Jesus is tried by three courts – the Jewish Sanhedrin, the Herodian, and the Roman. In imitation of Jesus, Paul too is tried by the same three courts.
So too is the church as a whole. The early chapters of Acts describe the Sanhedrin’s opposition to the early church’s witness and preaching, culminating with the stoning of Stephen (Acts 7). Christians scatter from Jerusalem to Samaria and eventually to Antioch. Saul the persecutor is changed to Paul the apostle. The pattern is: Persecution, martyrdom, rescue and the death of the persecutor.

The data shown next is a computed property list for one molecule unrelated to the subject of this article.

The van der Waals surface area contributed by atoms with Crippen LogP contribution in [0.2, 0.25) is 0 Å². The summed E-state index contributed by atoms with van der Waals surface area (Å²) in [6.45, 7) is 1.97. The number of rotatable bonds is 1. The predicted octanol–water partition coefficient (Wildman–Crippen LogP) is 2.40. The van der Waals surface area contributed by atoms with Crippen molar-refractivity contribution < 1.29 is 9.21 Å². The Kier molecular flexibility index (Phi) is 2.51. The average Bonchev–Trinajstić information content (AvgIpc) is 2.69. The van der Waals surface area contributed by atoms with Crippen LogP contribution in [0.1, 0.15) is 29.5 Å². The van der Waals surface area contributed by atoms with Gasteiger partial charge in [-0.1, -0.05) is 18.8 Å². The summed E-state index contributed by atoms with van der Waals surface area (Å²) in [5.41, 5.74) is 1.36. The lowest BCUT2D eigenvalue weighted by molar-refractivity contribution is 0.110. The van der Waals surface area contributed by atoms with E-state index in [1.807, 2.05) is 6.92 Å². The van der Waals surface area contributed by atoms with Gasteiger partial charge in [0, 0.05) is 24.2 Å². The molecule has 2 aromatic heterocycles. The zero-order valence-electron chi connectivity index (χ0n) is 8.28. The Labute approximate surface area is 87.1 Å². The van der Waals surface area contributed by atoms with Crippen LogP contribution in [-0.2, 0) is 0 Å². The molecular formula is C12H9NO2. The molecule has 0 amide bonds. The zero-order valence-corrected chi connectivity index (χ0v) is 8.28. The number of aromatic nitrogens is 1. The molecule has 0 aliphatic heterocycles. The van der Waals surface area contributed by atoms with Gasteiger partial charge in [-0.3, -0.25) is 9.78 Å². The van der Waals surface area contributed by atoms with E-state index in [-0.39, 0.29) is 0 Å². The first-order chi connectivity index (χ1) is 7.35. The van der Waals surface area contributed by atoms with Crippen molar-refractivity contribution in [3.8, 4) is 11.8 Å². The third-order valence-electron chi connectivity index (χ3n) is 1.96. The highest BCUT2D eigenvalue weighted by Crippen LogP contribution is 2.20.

During the dispersion, the pattern repeats itself in a Herodian context. Herod persecutes the church, James becomes a martyr, Peter is rescued from prison, and Herod dies (all in the busy chapter 12).
Persecution again opens up a new mission field, now on the wider stage of the empire. In this case the cycle is unfinished. Paul is tried by all three courts, but at the end of Acts Paul is still well alive, preaching freely in Rome. If the pattern holds, though, we are led to anticipate Roman persecution, martyrdom, and eventually the death or conversion of the Roman persecutor. Which is pretty much what happens following the end of Acts.